Overall, despite the fact that this is by far a more mature album by the band than the debut, I'd put them at about equal with each other, since I feel like this one hits a couple of spots that feel slightly off, along with the entirety of Need More Input, leading to me having very similar opinions about both, amazing albums, but not the band's full potential. I look forward to seeing what's to come for Thank You Scientist, as I feel like they have the potential to create a straight up masterpiece. And as one last small note, don't end your album with a cheesy acapella piece when the full fledged track before it closed it off perfectly, that's just bound to leave people with a bad taste in their mouths.

Best songs: Caverns, Rube Goldberg Variations, Psychopomp

Weakest songs: Need More Input, Epillogue: And the Clever Depart

Verdict: The easier of the albums by the band to get into, with a much less dense overall sound and many moments of wild experimentation that are far less caffeinated than you;d find on their debut, suggested to those who enjoy the Mars Volta or complex, jazzy music in general, although this album is far from inaccessible to more casual listeners anyway, at least in parts.

Latest members reviews

5 stars Thank You Scientist have pushed progressive metal into previously uncharted territory. By forgoing the standard keyboardist accessory piece and swapping in a violinist and several wind instrumentalists, Thank You Scientist bring ska-punk, jazz fusion, and jam band sensibilities to a genre that h ... (read more)

Report this review (#2353801) | Posted by ssmarcus | Thursday, April 23, 2020 | Review Permanlink

5 stars Ok, here it goes, my official first review on the site after almost 10 years of milking from this community's knowledge. And the chosen album is Stranger Heads Prevail, the latest effort of the weird ensemble of Thank You Scientist, an album that shows advocates of classic prog that the current ... (read more)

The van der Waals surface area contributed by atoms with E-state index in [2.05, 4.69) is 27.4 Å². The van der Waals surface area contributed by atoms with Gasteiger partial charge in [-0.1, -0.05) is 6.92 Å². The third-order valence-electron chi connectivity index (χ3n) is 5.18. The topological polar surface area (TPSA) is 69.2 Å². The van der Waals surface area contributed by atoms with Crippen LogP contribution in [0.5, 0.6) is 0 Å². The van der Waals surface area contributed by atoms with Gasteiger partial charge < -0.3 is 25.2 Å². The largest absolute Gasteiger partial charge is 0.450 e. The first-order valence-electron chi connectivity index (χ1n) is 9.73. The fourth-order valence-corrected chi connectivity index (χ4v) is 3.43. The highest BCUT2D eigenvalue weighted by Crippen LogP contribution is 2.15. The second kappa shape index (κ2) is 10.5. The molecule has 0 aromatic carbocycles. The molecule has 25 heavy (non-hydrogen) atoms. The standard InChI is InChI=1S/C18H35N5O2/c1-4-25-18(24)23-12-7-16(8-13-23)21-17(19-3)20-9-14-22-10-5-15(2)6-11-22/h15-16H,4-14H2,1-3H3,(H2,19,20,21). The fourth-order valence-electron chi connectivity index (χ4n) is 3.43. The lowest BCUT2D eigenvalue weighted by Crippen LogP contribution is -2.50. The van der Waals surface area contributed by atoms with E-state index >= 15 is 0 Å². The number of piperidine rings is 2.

Report this review (#2167602) | Posted by kohntarkosz1001 | Thursday, March 21, 2019 | Review Permanlink

5 stars I first encountered Thank You Scientist when they were opening for Haken in Glendale, CA. I'd never heard of them, despite their growing acclaim. Their set is one of the best shows I've seen and going into it blind was an incredible experience. This review isn't about their set though, it's about th ... (read more)

Report this review (#1704489) | Posted by baantacron | Thursday, March 23, 2017 | Review Permanlink

5 stars Wow... I have to say that this sounds as though we are having a prog history lesson. All of prog artists and subgenres get a nod here some how, from Yes, Gentle Giant, Frank Zappa to the Mars Volta. And still, this band manages to sound original, which makes it even more incredible. I really enj ... (read more)

Report this review (#1699107) | Posted by chuckyfunk | Monday, March 6, 2017 | Review Permanlink

4 stars This is my first review on this site. I've been reading reviews and getting a lot of good guidance for years, so finally joined! And this couldn't be a better first album for me to review. I actually just ran across TYS from a FB post from The Prog Report listing their top 15 albums of 2016, and ... (read more)

Report this review (#1665099) | Posted by Yeshead1 | Wednesday, December 7, 2016 | Review Permanlink

4 stars It was in the air. I had quite for some time found myself listening - without real satisfaction - to lots of different band and artists, some well enstablished and others quite unknown; I was in search of something new to listen, a kind of thing that happens when you are a good music fan. ... (read more)

Report this review (#1640035) | Posted by Il Bambinello | Sunday, November 6, 2016 | Review Permanlink